Ohio State researchers among first to study Facebook data
Focus will be on “problematic” sharing on social media site
Researchers at The Ohio State University will be among the first to have access to privacy-protected Facebook data to study social media’s impact on democracy in the United States.
The research team, which also includes scholars from three other U.S. universities, will have unprecedented access to anonymous data from Facebook on the sharing of online content. The team will use these data to examine a variety of behaviors that may pose harmful influences on what people learn about science, politics and their community.
“We know that rumors and misinformation spread on social media platforms like Facebook can undermine citizens’ ability to make thoughtful decisions that affect their lives,” said Kelly Garrett, associate professor of communication at Ohio State and principal investigator of the project.
“But we can’t stem these problematic behaviors if we don’t understand them. That’s what this study is all about.”
Garrett will lead the study with colleagues from Ohio State, Stony Brook University, the University of Michigan and Cornell University.
More than 60 researchers from 30 academic institutions around the country were chosen to receive grants through a competitive peer review process organized by SSRC. Facebook, SSRC and Social Science One have built a first-of-its-kind privacy-protecting research infrastructure for the scientists to use for their work.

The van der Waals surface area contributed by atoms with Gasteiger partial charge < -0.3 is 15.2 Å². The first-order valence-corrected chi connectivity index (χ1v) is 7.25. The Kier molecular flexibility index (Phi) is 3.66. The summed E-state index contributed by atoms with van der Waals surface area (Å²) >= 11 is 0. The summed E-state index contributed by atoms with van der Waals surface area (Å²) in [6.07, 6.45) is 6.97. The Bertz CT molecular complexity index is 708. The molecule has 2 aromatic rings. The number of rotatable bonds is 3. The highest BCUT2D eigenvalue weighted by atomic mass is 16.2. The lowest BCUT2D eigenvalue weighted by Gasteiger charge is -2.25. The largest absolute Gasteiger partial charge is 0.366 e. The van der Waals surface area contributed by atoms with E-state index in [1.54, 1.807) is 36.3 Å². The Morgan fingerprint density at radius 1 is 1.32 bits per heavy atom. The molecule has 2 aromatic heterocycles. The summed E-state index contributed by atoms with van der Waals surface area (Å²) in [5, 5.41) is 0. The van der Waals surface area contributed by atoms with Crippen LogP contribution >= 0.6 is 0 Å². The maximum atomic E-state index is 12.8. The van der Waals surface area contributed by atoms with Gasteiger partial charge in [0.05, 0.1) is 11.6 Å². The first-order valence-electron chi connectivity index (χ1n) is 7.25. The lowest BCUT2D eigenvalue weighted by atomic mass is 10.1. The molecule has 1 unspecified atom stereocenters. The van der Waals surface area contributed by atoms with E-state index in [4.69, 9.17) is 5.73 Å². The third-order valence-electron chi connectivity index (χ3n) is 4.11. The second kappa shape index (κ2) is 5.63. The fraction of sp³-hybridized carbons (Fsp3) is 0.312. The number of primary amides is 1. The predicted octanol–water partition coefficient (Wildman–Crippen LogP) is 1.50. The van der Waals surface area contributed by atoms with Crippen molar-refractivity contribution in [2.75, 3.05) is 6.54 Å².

While the sharing of news that fact-checkers have labelled as false will be one focus of the study, the researchers will also be examining other sharing behaviors that may pose issues.
For example, some people share headlines to stories they haven’t read, and some content is only shared among a highly partisan network of Facebook users.
“That doesn’t mean that information shared by strong partisans is always necessarily harmful. But it is a behavior that is prone to being abused and can have harmful consequences,” Garrett said.
“So it is important to understand when it happens, how often it happens and whether we can explain its emergence.”
One question the researchers will examine is whether people share problematic posts more often at specific times of day, or times of the year, and whether they are more likely to come from specific parts of the country.
The study will explore how changes that Facebook makes in its platform – such as how messages with questionable content are flagged – affect sharing behavior.
In addition, the researchers will examine how real-world events, like terrorist attacks or candidate debates, influence what people are sharing.
Garrett said he hopes the results of the study will lead to ways to reduce the posting of fake news and other kinds of problematic sharing.
“We believe our findings could help system designers create early warning systems that predict when people are likely to share problematic posts,” he said.
“That could help Facebook design changes to help keep problematic sharing in check.”
Garrett’s colleagues on the study are Robert Bond, assistant professor of communication and political science at Ohio State; Jason Jones, assistant professor of sociology at Stony Brook University; Ceren Budak, assistant professor of information at the University of Michigan; and Drew Margolin, assistant professor of communication at Cornell University.